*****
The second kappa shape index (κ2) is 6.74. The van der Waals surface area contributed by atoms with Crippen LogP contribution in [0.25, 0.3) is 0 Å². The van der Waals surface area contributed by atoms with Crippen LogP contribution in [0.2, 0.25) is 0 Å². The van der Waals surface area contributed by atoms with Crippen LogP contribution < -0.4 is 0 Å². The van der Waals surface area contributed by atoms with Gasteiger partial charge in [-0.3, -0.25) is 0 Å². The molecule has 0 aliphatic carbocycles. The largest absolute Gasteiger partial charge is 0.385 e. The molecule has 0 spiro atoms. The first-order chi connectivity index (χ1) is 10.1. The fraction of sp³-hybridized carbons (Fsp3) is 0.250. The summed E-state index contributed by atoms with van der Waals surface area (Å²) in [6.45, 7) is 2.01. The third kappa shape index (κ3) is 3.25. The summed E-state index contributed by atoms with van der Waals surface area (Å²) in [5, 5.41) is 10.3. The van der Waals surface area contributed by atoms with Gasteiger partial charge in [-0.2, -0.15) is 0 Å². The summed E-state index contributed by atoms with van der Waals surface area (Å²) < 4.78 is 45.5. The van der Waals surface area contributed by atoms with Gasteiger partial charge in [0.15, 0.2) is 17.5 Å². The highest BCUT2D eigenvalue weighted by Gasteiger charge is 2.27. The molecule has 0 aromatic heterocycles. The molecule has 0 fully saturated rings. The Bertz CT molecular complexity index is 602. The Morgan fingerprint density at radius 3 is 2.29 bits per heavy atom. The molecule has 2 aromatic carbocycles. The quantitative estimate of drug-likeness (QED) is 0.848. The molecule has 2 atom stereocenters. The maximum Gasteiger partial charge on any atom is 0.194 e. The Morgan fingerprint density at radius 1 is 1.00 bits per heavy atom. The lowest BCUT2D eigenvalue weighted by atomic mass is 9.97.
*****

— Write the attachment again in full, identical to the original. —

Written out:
The second kappa shape index (κ2) is 6.74. The van der Waals surface area contributed by atoms with Crippen LogP contribution in [0.25, 0.3) is 0 Å². The van der Waals surface area contributed by atoms with Crippen LogP contribution in [0.2, 0.25) is 0 Å². The van der Waals surface area contributed by atoms with Crippen LogP contribution < -0.4 is 0 Å². The van der Waals surface area contributed by atoms with Gasteiger partial charge in [-0.3, -0.25) is 0 Å². The molecule has 0 aliphatic carbocycles. The largest absolute Gasteiger partial charge is 0.385 e. The molecule has 0 spiro atoms. The first-order chi connectivity index (χ1) is 10.1. The fraction of sp³-hybridized carbons (Fsp3) is 0.250. The summed E-state index contributed by atoms with van der Waals surface area (Å²) in [6.45, 7) is 2.01. The third kappa shape index (κ3) is 3.25. The summed E-state index contributed by atoms with van der Waals surface area (Å²) in [5, 5.41) is 10.3. The van der Waals surface area contributed by atoms with Gasteiger partial charge in [-0.2, -0.15) is 0 Å². The summed E-state index contributed by atoms with van der Waals surface area (Å²) < 4.78 is 45.5. The van der Waals surface area contributed by atoms with Gasteiger partial charge in [0.15, 0.2) is 17.5 Å². The highest BCUT2D eigenvalue weighted by Gasteiger charge is 2.27. The molecule has 0 aromatic heterocycles. The molecule has 0 fully saturated rings. The Bertz CT molecular complexity index is 602. The Morgan fingerprint density at radius 3 is 2.29 bits per heavy atom. The molecule has 2 aromatic carbocycles. The quantitative estimate of drug-likeness (QED) is 0.848. The molecule has 2 atom stereocenters. The maximum Gasteiger partial charge on any atom is 0.194 e. The Morgan fingerprint density at radius 1 is 1.00 bits per heavy atom. The lowest BCUT2D eigenvalue weighted by atomic mass is 9.97.